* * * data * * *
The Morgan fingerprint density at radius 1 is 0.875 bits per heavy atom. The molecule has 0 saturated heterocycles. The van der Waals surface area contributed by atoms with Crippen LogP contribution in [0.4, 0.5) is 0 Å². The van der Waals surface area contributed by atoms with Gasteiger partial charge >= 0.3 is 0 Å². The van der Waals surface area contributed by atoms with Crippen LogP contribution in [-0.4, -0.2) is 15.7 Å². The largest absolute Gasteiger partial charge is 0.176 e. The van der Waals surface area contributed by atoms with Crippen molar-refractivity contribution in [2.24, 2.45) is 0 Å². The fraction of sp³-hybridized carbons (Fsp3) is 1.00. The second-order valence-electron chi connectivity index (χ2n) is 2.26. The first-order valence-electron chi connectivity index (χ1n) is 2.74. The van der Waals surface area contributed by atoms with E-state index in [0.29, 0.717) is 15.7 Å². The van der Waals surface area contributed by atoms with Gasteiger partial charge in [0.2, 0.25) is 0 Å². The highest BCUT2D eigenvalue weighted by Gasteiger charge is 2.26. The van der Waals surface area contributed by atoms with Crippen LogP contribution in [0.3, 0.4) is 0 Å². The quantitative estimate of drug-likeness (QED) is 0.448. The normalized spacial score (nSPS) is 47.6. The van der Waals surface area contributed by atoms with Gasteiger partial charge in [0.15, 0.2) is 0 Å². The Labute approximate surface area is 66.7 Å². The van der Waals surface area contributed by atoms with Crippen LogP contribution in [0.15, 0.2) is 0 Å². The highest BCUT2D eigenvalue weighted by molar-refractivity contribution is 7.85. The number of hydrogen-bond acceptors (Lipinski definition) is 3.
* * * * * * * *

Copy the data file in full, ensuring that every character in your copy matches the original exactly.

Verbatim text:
The Morgan fingerprint density at radius 1 is 0.875 bits per heavy atom. The molecule has 0 saturated heterocycles. The van der Waals surface area contributed by atoms with Crippen LogP contribution in [0.4, 0.5) is 0 Å². The van der Waals surface area contributed by atoms with Gasteiger partial charge >= 0.3 is 0 Å². The van der Waals surface area contributed by atoms with Crippen LogP contribution in [-0.4, -0.2) is 15.7 Å². The largest absolute Gasteiger partial charge is 0.176 e. The van der Waals surface area contributed by atoms with Crippen molar-refractivity contribution in [2.24, 2.45) is 0 Å². The fraction of sp³-hybridized carbons (Fsp3) is 1.00. The second-order valence-electron chi connectivity index (χ2n) is 2.26. The first-order valence-electron chi connectivity index (χ1n) is 2.74. The van der Waals surface area contributed by atoms with E-state index in [0.29, 0.717) is 15.7 Å². The van der Waals surface area contributed by atoms with Gasteiger partial charge in [0.2, 0.25) is 0 Å². The highest BCUT2D eigenvalue weighted by Gasteiger charge is 2.26. The van der Waals surface area contributed by atoms with Crippen LogP contribution in [0.3, 0.4) is 0 Å². The quantitative estimate of drug-likeness (QED) is 0.448. The normalized spacial score (nSPS) is 47.6. The van der Waals surface area contributed by atoms with Gasteiger partial charge in [0.15, 0.2) is 0 Å². The Labute approximate surface area is 66.7 Å². The van der Waals surface area contributed by atoms with Crippen LogP contribution in [0.15, 0.2) is 0 Å². The highest BCUT2D eigenvalue weighted by molar-refractivity contribution is 7.85. The number of hydrogen-bond acceptors (Lipinski definition) is 3.